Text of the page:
Facebook Inc shares rose after the bell after the social network reported revenue that beat Wall Street estimates, showing no initial impact on its lucrative ad business from a scandal over the handling of personal data.
Shares traded up 4.6 percent at $167, paring a month-long decline that began with Facebook’s disclosure in March that consultancy Cambridge Analytica had harvested data belonging to millions of users.
Facebook’s quarterly profit also beat analysts’ estimates, as a 49 percent jump in quarterly revenue slightly outpaced a 39 percent rise in expenses from a year earlier. The mobile ad business grew on a major push to add more video content.
Facebook said monthly active users in the first quarter rose to 2.2 billion, up 13 percent from a year earlier and matching expectations, according to Thomson Reuters I/B/E/S.
The results are a bright spot for the world’s largest social network amid months of negative headlines about the company’s handling of personal information, its role in elections and its fueling of violence in developing countries.
Facebook, which generates revenue primarily by selling advertising personalized to its users, has demonstrated for several quarters how resilient its business model can be as long as users keep coming back to scroll through its News Feed and watch its videos.
Chief Executive Mark Zuckerberg said in a statement that Facebook was “investing to make sure our services are used for good.”
Net income attributable to Facebook shareholders rose in the first quarter to $4.99 billion, or $1.69 per share, from $3.06 billion, or $1.04 per share, a year earlier.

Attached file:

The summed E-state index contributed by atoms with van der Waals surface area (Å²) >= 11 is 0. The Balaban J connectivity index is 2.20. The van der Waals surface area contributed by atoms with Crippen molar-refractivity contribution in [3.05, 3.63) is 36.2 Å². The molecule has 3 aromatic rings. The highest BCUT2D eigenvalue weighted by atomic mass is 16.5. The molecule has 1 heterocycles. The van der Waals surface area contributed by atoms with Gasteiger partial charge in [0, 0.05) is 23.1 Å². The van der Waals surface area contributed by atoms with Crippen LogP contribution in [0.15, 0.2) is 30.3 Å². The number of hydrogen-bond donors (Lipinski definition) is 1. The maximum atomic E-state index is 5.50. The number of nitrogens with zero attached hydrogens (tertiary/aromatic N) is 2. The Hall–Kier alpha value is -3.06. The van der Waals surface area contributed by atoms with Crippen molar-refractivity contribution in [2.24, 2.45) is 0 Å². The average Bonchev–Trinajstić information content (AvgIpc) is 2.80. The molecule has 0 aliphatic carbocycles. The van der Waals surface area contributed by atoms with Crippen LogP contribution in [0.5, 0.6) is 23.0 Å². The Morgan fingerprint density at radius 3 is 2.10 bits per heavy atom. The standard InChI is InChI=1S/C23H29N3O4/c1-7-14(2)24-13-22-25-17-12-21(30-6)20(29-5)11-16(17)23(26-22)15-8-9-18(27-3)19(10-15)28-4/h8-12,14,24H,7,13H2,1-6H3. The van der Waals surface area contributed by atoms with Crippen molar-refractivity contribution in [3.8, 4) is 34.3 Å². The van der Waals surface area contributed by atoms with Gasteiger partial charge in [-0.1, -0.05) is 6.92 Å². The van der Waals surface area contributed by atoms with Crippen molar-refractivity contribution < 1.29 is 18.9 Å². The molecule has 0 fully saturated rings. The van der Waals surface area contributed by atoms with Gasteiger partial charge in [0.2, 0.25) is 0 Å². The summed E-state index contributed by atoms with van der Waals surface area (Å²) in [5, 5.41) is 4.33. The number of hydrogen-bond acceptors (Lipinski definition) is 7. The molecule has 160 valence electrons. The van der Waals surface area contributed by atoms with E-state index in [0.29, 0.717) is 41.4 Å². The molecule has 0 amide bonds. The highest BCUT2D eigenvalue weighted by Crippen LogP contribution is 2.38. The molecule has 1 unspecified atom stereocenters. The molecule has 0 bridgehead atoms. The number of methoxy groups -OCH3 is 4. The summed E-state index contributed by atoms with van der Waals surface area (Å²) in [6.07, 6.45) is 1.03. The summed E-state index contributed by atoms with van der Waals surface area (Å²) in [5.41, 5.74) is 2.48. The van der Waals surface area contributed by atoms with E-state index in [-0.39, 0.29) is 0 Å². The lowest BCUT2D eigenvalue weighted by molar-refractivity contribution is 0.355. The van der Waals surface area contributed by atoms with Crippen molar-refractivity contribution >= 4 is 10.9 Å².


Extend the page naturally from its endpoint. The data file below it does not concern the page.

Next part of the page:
Analysts on average were expecting a profit of $1.35 per share, according to Thomson Reuters I/B/E/S.
Total revenue was $11.97 billion, above the analyst estimate of $11.41 billion.
Facebook and Alphabet Inc’s Google together dominate the internet ad business worldwide. Facebook is expected to take 18 percent of global digital ad revenue this year, compared with Google’s 31 percent, according to research firm eMarketer.
Facebook said it ended the first quarter with 27,742 employees, an increase of 48 percent from a year earlier.
The company said it was increasing the amount of money authorized to repurchase shares by an additional $9 billion. It had initially authorized repurchases up to $6 billion.
Facebook shares closed at $185.09 on March 16, the day that the Cambridge Analytica scandal broke after the bell on a Friday. In the days immediately afterward, the company lost more than $50 billion in market value.
Even if the company’s flagship social network, Facebook, suffers large reputational damage among users or advertisers, it still owns three more of the most popular smartphone apps in the world: Instagram, Messenger and WhatsApp.